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Retrofitting Your Bottom Line

Retrofitting Your Bottom Line

By John Curran

A lot of the major incentives for energy-efficient lighting like LEDs started with retrofits: it’s easier and less expensive to use existing housings rather than all-new fixtures. More than a decade in, however, many distributors are registering a common theme: there are still plenty of buildings on the local level that could still benefit from the now-mature technology.

So while manufacturers will continue to focus on the internet of things (IoT) and integrating the latest advances into their products, distributors are still finding success within the same base of business they always have. And while the business base isn’t changing, distributors remain invested in finding ways to leverage these new options to continuously improve facilities, even ones they’ve worked with previously.

As Bernie Erickson, regional vice president at Facility Solutions Group, says, “In terms of saturation, we are no where near that. No end in sight, actually.”

He adds, “Is it changing every day? Absolutely. But I, in some cases, am upgrading lighting for customers that I have upgraded two and three times previously.”

That includes projects as large as Newark International Airport and as small as a local YMCA or charitable organization. The level of integration can include security video and analytics to keep costs down at one of the busiest airports in the country, in the case of Terminal A in Newark.

Retrofitting also provides opportunities to build up good will and help out organizations that might not otherwise have much room in the budget. Leveraging retrofit incentives enables non-profits to get LED lighting upgrades without any cash outlay. One solution that distributors can leverage is on-bill financing, where utilities help by spreading out the costs over time.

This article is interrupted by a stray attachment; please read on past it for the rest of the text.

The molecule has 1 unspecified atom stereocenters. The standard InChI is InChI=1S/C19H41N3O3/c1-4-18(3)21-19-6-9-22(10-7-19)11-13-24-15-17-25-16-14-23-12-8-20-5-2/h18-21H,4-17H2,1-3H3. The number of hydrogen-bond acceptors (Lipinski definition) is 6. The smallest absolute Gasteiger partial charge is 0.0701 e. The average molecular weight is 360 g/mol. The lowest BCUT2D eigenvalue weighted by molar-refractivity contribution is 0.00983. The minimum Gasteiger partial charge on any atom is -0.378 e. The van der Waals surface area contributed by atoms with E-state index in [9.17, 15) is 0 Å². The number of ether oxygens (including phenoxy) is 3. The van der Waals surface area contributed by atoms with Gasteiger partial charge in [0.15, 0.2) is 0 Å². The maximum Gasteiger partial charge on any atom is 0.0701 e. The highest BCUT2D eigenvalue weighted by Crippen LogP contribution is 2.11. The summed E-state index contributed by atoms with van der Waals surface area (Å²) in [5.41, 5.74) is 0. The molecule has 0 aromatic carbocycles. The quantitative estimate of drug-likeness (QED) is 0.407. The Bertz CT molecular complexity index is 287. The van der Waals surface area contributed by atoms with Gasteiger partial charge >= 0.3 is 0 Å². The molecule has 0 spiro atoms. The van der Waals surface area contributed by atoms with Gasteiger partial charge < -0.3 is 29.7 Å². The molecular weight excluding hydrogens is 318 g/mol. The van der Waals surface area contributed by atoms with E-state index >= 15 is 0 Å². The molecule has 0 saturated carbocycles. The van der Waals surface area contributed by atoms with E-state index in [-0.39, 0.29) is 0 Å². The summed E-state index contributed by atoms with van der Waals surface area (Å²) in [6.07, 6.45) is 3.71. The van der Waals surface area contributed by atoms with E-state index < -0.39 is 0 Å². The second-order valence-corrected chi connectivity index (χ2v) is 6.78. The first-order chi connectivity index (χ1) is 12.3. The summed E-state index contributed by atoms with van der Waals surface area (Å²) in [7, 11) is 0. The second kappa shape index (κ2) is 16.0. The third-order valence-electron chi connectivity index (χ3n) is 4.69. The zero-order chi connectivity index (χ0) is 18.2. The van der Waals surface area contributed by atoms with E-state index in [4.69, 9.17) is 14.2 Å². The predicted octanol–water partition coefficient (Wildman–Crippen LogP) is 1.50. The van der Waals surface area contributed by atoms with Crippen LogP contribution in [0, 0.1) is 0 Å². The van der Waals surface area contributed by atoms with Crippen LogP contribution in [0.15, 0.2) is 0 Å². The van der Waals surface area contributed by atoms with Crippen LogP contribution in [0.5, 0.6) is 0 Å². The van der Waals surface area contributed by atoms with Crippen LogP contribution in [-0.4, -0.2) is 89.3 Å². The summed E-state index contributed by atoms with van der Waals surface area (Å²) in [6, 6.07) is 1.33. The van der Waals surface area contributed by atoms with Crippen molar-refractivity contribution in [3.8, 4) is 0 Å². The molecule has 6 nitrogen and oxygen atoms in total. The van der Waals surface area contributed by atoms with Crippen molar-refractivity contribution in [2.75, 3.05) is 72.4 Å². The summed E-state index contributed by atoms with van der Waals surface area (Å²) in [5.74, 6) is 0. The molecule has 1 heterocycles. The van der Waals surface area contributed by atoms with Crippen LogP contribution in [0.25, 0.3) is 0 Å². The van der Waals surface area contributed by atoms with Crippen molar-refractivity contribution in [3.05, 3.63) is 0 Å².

That matters, because the issues are serious in some areas in the Northeast. One YWCA director of development noted that the efforts of distributors to approve retrofits and replacements can have a significant impact. “Like many nonprofit organizations, we are struggling in the current economy,” says Diane L. Du Brule of Plainfield, New Jersey. Had a distributor not intervened, “We would have been closed down by the Health Department… [which] would have had a catastrophic and likely unrecoverable effect on our finances.”

Whether the work is done on behalf of those who can benefit from making the most of the latest tech, like the Port Authority of New York and New Jersey or smaller institutions, the focus remains on the 80 percent of the market where rebates help drive down the cost for retrofits, rather than new installations. Kris Evans, Director of Commercial Utility Programs at Cree, says that some of the best utility and government rebate programs are Mass Save in Massachusetts, Efficiency Vermont and Xcel Energy’s program in Colorado.

Retrofits are driven by utility and government rebates, and distributors will continue to find ways to use them in projects of all sizes, but especially with existing clients where they can improve existing systems. Are you taking advantage of your local rebate programs?


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